High-rise building at Belsenpark
A City Grows Up Green in the Best Sense
  • Location
  • Project
    New construction of a high-rise complex
  • Procedure
    Realization competition (3rd place)
  • Awarding authority
  • Architect of record
    Caspar Schmitz-Morkramer
  • Visualizations
    caspar.; moka-studio
  • Technical building equipment, structure and sustainability
    Werner Sobek
  • Landscape Architecture
  • Fire Protection
    Corall Ingenieure

A vertical village is how we envisioned our entry for the 2021 realization competition hosted by PANDION AG and the City of Düsseldorf. Our concept, developed in collaboration with studio grüngrau, Werner Sobek, and Corall Ingenieure, was awarded 3rd place. It features a high-rise ensemble with a three-part base, a lush green center, and two towers rising above. This structure marks the end of Belsenpark and engages with the surrounding neighborhood. The two towers, one 17 stories and the other 22 stories, along with other nearby high-rises, create a distinctive cluster in the city’s skyline. This vertically structured quarter functions like a village, integrating a diverse mix of uses that enhance social sustainability.

Socially sustainable

The ground floors are designed for openness and public engagement, hosting local amenities, leisure activities, childcare, a service point, and a mobility hub. Above this, one of the six-story base buildings provides 42 state-subsidized apartments with access to the rooftop for urban gardening. The other two base buildings, linked by bridges, are outfitted with modern, flexible offices and co-working spaces. The high-rise towers house privately financed apartments, which benefit from unique, two-story communal gardens shared between five to six units each. At the center of the development, a central courtyard featuring circular meadows and playgrounds serves as a lively communal space for everyone in the Vertical Village.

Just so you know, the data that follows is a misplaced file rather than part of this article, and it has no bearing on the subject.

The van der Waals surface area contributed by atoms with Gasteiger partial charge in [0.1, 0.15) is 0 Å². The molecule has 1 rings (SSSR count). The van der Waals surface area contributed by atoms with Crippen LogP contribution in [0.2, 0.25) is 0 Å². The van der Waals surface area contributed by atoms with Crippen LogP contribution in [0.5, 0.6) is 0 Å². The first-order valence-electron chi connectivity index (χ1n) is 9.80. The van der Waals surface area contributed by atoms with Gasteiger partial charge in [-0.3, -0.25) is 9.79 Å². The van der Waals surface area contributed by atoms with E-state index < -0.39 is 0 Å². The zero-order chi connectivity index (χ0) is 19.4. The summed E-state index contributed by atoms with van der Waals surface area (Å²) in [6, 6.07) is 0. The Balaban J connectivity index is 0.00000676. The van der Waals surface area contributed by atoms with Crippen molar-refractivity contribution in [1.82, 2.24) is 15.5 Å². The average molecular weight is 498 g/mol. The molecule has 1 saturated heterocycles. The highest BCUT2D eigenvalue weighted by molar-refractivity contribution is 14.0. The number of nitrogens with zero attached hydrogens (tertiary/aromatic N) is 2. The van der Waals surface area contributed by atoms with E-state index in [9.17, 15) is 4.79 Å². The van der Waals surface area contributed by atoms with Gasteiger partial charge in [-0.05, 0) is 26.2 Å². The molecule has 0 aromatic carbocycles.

Vertically green

We designed the high-rise at Belsenpark guided by the Cradle to Cradle principle, ensuring all materials contribute to a sustainable lifecycle. These materials are healthy, easy to dismantle, type-separable, and fully recyclable. The building’s structure features a material-optimized reinforced concrete skeleton, including cement-reduced and recycled concrete. Both the interior and exterior walls and ceilings are clad in wood, while parts of the facades are clad in locally sourced natural stone. Plant troughs around the base buildings provide greenery that improves the microclimate and provides natural privacy and sun protection. The high-rise facades feature abundant greenery across each floor, featuring a variety of shrubs, perennials, and various hanging and climbing plants for vibrant, year-round urban greenery.

Project team